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Blog Archive


Comet Garradd in 3D (sort of)

Posted by Emily Lakdawalla on 2011/08/12 12:52 CDT

Amateur astronomer Patrick Wiggins sent me this neat little animation of comet Garradd moving against background stars through an hour's worth of observing. I'm not any kind of astronomer but if I were I think I would get a kick out of looking at things that appear to move within one night of watching -- asteroids, comets, Jupiter's spots. I'm impatient that way.

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Jupiter's southern belt is coming back

Posted by Emily Lakdawalla on 2011/08/01 09:34 CDT

In a story that I've been following for quite a while, Jupiter's southern equatorial belt, having faded to white in 2009, is now well on its way back to its former red glory.

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Lovely giant full Moon photo

Posted by Emily Lakdawalla on 2011/04/01 03:08 CDT

Here's a photo worthy of hanging on the wall: a gorgeous, 4000-pixel-square portrait of the full Moon captured by Rolf Hempel from Germany on the night of the "Supermoon."

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Checking in on Jupiter: the belt is coming back

Posted by Emily Lakdawalla on 2011/03/25 03:46 CDT

Since it's been several months since I last took a look at Jupiter, I thought it was time to see what's up with the South Equatorial Belt.

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Some recent pictures of Saturn's northern storm

Posted by Emily Lakdawalla on 2011/02/07 04:35 CST

There is a huge storm that's spreading across so much of Saturn that it's been readily visible even from Earth-based telescopes. Over the past couple of days a couple of new images of Saturn have appeared that show just how enormous the storm is today.

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Jupiter's outbreak is spreading

Posted by Emily Lakdawalla on 2010/11/22 11:03 CST

Jupiter, always a pretty sight in the sky, is now worth visiting every day; the "outbreak" that heralds the return of Jupiter's formerly red, now fadedsouth equatorial belt is expanding and multiplying.

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The Disturbance is Starting

Posted by Emily Lakdawalla on 2010/11/11 10:48 CST

Jupiter's faded belt may be coming back.

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Three days until Deep Impact's encounter with Hartley 2

Posted by Emily Lakdawalla on 2010/11/01 01:27 CDT

The week is finally here: Deep Impact flies past Hartley 2, the smallest comet yet to be visited by a spacecraft, on Thursday, November 4 at 13:50 UTC.

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Early warning for close approaches of two house-sized asteroids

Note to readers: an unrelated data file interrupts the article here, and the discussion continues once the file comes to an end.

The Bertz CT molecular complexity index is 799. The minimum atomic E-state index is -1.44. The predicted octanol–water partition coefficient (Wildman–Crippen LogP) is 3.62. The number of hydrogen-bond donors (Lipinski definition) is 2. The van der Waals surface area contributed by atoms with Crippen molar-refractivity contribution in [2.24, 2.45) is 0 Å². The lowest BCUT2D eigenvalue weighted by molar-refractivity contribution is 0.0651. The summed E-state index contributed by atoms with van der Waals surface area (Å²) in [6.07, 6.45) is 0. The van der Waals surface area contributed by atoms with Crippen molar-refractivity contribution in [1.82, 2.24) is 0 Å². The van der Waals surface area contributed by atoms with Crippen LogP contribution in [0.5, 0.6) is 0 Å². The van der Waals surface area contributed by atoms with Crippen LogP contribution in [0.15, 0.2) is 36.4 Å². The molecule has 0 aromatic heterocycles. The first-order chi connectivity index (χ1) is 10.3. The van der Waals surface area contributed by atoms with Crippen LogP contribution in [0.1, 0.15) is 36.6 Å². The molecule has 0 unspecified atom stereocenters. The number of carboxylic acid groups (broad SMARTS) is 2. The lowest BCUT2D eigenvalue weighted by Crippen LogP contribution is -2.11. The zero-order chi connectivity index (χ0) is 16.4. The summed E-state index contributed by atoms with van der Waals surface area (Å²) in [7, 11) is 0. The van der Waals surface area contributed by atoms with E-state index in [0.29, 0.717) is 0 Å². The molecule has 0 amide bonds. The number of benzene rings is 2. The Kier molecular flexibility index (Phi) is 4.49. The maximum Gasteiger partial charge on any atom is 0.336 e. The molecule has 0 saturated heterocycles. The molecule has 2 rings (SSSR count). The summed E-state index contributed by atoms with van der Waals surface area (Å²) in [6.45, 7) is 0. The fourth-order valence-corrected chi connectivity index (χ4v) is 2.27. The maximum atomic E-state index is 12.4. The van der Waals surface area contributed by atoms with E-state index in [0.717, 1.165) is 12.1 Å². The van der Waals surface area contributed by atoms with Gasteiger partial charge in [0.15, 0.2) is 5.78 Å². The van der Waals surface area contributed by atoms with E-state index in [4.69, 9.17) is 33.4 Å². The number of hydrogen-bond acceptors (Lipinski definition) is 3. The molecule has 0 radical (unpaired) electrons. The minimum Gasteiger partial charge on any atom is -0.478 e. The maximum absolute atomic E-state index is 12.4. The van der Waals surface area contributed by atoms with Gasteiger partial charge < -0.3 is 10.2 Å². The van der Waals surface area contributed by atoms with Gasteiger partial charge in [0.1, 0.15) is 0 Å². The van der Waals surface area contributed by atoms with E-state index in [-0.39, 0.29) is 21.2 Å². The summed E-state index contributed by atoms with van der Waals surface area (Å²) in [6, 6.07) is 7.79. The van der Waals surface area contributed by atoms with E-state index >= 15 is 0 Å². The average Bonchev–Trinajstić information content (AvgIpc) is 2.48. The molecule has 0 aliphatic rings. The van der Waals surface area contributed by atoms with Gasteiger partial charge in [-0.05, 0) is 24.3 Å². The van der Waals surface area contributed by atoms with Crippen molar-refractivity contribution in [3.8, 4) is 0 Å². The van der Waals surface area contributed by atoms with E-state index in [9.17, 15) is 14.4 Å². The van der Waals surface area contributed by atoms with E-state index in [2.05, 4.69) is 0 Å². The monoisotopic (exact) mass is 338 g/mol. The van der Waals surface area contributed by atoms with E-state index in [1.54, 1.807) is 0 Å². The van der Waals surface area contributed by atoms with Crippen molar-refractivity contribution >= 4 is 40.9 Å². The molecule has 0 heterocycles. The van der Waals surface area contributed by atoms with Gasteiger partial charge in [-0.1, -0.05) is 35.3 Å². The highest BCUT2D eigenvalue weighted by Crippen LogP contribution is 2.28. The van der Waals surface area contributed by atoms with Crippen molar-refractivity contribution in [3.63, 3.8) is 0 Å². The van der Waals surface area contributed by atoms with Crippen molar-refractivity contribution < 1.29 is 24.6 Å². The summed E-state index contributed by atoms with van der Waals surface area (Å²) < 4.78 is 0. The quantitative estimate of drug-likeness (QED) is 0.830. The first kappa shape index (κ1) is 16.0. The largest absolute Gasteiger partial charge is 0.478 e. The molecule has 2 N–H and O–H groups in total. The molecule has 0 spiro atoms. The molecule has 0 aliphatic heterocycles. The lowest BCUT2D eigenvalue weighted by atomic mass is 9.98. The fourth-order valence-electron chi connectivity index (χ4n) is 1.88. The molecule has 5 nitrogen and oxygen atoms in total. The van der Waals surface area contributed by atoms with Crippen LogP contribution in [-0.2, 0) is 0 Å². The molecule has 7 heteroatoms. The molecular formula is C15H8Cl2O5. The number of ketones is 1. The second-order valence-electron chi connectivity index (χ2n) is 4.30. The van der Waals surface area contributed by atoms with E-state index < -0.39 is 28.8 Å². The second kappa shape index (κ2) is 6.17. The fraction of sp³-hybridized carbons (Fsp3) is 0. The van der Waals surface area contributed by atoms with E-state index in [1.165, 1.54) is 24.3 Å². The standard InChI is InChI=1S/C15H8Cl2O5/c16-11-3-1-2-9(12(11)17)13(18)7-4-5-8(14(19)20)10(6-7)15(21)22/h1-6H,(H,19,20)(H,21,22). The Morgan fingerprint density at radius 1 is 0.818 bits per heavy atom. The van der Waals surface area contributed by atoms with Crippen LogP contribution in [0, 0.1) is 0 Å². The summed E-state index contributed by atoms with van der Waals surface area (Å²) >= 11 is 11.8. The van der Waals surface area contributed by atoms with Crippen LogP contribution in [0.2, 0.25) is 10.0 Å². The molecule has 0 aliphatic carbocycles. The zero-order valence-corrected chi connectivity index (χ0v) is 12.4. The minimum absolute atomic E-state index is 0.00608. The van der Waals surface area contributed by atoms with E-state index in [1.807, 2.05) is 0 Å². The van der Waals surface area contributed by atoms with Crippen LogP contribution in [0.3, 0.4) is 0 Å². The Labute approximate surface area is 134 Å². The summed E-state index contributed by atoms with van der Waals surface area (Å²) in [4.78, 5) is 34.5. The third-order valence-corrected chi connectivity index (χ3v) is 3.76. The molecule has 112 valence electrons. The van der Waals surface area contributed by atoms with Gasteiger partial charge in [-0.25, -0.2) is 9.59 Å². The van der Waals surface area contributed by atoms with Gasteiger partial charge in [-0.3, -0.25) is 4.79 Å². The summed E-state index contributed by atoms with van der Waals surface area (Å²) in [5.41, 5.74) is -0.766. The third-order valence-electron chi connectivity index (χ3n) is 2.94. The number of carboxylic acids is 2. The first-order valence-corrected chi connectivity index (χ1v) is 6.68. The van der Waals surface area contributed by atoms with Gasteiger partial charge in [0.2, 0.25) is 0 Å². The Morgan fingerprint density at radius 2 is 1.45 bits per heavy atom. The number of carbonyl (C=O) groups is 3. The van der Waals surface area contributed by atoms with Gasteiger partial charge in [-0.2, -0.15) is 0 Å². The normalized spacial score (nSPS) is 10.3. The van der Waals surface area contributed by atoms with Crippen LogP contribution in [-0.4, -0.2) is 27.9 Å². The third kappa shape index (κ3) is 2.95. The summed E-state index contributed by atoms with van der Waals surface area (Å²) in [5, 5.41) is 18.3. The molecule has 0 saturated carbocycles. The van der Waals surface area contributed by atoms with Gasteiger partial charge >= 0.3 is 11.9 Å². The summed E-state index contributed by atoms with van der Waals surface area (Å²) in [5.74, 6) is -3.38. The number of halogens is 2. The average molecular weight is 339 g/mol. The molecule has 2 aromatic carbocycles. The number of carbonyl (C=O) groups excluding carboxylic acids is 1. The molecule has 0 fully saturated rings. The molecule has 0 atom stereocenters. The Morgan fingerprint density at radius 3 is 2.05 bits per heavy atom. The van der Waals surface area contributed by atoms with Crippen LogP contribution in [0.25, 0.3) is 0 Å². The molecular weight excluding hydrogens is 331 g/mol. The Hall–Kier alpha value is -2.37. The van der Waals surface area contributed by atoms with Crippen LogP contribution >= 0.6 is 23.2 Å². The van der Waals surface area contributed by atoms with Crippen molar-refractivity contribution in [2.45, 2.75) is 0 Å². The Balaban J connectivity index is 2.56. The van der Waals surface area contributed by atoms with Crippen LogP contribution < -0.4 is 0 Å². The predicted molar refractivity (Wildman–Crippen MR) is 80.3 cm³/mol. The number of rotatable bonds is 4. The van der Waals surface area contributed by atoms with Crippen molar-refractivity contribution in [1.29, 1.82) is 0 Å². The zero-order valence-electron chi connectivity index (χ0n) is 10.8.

Posted by Emily Lakdawalla on 2010/09/08 01:31 CDT

Most of you have probably heard by now of two small asteroids, both in the neighborhood of 10 meters in diameter, recently discovered on trajectories that pass unusually close to Earth.

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The August 20, 2010 Jupiter fireball -- and the March 5, 1979 one

Posted by Emily Lakdawalla on 2010/08/24 11:36 CDT

Following up on the story I first posted on August 22, the Jupiter impact fireball first noticed by Japanese amateur astronomer Masayuki Tachikawa has been independently confirmed by two other Japanese astronomers.

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Yet another Jupiter impact!? August 20, seen from Japan

Posted by Emily Lakdawalla on 2010/08/22 05:03 CDT

This may be a very common event after all: another optical flash has been observed on Jupiter, again from an observer far east of the Greenwich meridian, though it was not Anthony Wesley (for once).

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The June 3 Jupiter Impact: 22 hours later

Posted by Emily Lakdawalla on 2010/06/04 01:14 CDT

Time to take stock of what happened a day ago. The worldwide, round-the-clock nature of planetary science is both exhilarating and challenging!

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Confirmation of the Jupiter impact from Christopher Go

Posted by Emily Lakdawalla on 2010/06/03 07:51 CDT

The impact flash on Jupiter observed earlier today by Anthony Wesley has been confirmed by Philippines-based amateur astronomer Christopher Go.

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A NEW! Impact on Jupiter

Posted by Emily Lakdawalla on 2010/06/03 05:51 CDT

On the same day as a team of astronomers released new Hubble Space Telescope images of last year's Jupiter impact, the original discoverer of the 2009 impact scar, Anthony Wesley, reported on an amateur astronomy forum that he had observed a new impact on Jupiter.

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Jupiter has lost a belt!

Posted by Emily Lakdawalla on 2010/05/10 05:22 CDT

Via Daniel Fischer's Tweet about a blog entry by Astro BobI learned of something which should be obvious to anyone who has trained even a rather small telescope on Jupiter over the past few weeks: one of its iconic stripes is just plain gone.

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Mars and a moonbow

Posted by Emily Lakdawalla on 2010/01/21 04:00 CST

Moonbows represent the same phenomenon as rainbows, it's just that the light from the Sun has reflected off of the Moon first before it's separated into its colors by the myriad tiny water droplets in the cloud.

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